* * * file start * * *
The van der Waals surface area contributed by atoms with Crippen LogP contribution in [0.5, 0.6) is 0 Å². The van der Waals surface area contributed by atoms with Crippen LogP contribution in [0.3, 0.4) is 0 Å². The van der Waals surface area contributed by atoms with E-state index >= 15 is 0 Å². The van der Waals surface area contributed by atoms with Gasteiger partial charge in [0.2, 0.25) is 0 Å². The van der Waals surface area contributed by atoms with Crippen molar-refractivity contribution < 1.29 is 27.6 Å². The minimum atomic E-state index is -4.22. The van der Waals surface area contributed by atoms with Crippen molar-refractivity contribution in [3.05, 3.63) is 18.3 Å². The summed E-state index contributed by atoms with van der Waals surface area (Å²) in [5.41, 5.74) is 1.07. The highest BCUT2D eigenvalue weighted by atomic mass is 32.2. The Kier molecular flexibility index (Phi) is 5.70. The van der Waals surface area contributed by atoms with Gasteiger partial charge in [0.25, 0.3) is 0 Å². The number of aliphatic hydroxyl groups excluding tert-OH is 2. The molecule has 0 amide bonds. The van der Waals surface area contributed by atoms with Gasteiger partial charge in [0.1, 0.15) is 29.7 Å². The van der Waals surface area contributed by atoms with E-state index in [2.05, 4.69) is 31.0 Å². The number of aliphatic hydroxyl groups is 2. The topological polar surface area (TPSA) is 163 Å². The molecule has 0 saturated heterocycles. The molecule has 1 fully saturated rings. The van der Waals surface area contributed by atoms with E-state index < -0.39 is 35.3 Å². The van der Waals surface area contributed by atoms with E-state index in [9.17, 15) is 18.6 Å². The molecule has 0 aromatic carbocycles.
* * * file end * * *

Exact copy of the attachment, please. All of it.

The van der Waals surface area contributed by atoms with Crippen LogP contribution in [0.5, 0.6) is 0 Å². The van der Waals surface area contributed by atoms with Crippen LogP contribution in [0.3, 0.4) is 0 Å². The van der Waals surface area contributed by atoms with E-state index >= 15 is 0 Å². The van der Waals surface area contributed by atoms with Gasteiger partial charge in [0.2, 0.25) is 0 Å². The van der Waals surface area contributed by atoms with Crippen molar-refractivity contribution < 1.29 is 27.6 Å². The minimum atomic E-state index is -4.22. The van der Waals surface area contributed by atoms with Crippen molar-refractivity contribution in [3.05, 3.63) is 18.3 Å². The summed E-state index contributed by atoms with van der Waals surface area (Å²) in [5.41, 5.74) is 1.07. The highest BCUT2D eigenvalue weighted by atomic mass is 32.2. The Kier molecular flexibility index (Phi) is 5.70. The van der Waals surface area contributed by atoms with Gasteiger partial charge in [0.25, 0.3) is 0 Å². The number of aliphatic hydroxyl groups excluding tert-OH is 2. The molecule has 0 amide bonds. The van der Waals surface area contributed by atoms with Gasteiger partial charge in [0.1, 0.15) is 29.7 Å². The van der Waals surface area contributed by atoms with E-state index in [2.05, 4.69) is 31.0 Å². The number of aliphatic hydroxyl groups is 2. The topological polar surface area (TPSA) is 163 Å². The molecule has 0 saturated heterocycles. The molecule has 1 fully saturated rings. The van der Waals surface area contributed by atoms with E-state index < -0.39 is 35.3 Å². The van der Waals surface area contributed by atoms with E-state index in [9.17, 15) is 18.6 Å². The molecule has 0 aromatic carbocycles.